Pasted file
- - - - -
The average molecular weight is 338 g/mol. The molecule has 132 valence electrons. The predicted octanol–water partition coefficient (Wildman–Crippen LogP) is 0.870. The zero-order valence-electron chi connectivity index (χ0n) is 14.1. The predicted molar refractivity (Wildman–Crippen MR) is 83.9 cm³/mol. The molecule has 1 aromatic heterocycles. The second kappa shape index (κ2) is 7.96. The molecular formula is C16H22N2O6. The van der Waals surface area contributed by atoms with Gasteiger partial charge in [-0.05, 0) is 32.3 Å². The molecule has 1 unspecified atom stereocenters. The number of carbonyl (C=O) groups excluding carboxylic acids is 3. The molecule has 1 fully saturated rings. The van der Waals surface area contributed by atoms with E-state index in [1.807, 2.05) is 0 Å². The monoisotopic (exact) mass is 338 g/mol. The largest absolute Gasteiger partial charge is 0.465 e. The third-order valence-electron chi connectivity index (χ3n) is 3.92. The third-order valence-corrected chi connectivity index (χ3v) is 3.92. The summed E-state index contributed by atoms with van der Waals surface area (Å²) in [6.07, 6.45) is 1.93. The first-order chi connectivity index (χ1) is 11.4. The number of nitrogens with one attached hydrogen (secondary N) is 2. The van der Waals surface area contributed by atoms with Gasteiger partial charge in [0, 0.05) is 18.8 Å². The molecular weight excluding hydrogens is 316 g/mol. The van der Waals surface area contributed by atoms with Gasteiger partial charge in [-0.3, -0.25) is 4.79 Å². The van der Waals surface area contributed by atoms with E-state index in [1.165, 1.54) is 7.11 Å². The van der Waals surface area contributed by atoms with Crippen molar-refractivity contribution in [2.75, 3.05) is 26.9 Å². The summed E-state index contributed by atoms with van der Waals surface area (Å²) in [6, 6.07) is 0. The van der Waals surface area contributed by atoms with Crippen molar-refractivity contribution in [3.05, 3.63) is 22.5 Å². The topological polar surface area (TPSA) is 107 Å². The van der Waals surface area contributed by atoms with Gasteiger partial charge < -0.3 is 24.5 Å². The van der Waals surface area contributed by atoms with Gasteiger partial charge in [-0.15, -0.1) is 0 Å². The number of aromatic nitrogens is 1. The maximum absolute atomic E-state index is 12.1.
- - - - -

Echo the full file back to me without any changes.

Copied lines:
The average molecular weight is 338 g/mol. The molecule has 132 valence electrons. The predicted octanol–water partition coefficient (Wildman–Crippen LogP) is 0.870. The zero-order valence-electron chi connectivity index (χ0n) is 14.1. The predicted molar refractivity (Wildman–Crippen MR) is 83.9 cm³/mol. The molecule has 1 aromatic heterocycles. The second kappa shape index (κ2) is 7.96. The molecular formula is C16H22N2O6. The van der Waals surface area contributed by atoms with Gasteiger partial charge in [-0.05, 0) is 32.3 Å². The molecule has 1 unspecified atom stereocenters. The number of carbonyl (C=O) groups excluding carboxylic acids is 3. The molecule has 1 fully saturated rings. The van der Waals surface area contributed by atoms with E-state index in [1.807, 2.05) is 0 Å². The monoisotopic (exact) mass is 338 g/mol. The largest absolute Gasteiger partial charge is 0.465 e. The third-order valence-electron chi connectivity index (χ3n) is 3.92. The third-order valence-corrected chi connectivity index (χ3v) is 3.92. The summed E-state index contributed by atoms with van der Waals surface area (Å²) in [6.07, 6.45) is 1.93. The first-order chi connectivity index (χ1) is 11.4. The number of nitrogens with one attached hydrogen (secondary N) is 2. The van der Waals surface area contributed by atoms with Gasteiger partial charge in [0, 0.05) is 18.8 Å². The molecular weight excluding hydrogens is 316 g/mol. The van der Waals surface area contributed by atoms with Gasteiger partial charge in [-0.3, -0.25) is 4.79 Å². The van der Waals surface area contributed by atoms with E-state index in [1.165, 1.54) is 7.11 Å². The van der Waals surface area contributed by atoms with Crippen molar-refractivity contribution in [2.75, 3.05) is 26.9 Å². The summed E-state index contributed by atoms with van der Waals surface area (Å²) in [6, 6.07) is 0. The van der Waals surface area contributed by atoms with Crippen molar-refractivity contribution in [3.05, 3.63) is 22.5 Å². The topological polar surface area (TPSA) is 107 Å². The van der Waals surface area contributed by atoms with Gasteiger partial charge < -0.3 is 24.5 Å². The van der Waals surface area contributed by atoms with Gasteiger partial charge in [-0.15, -0.1) is 0 Å². The number of aromatic nitrogens is 1. The maximum absolute atomic E-state index is 12.1.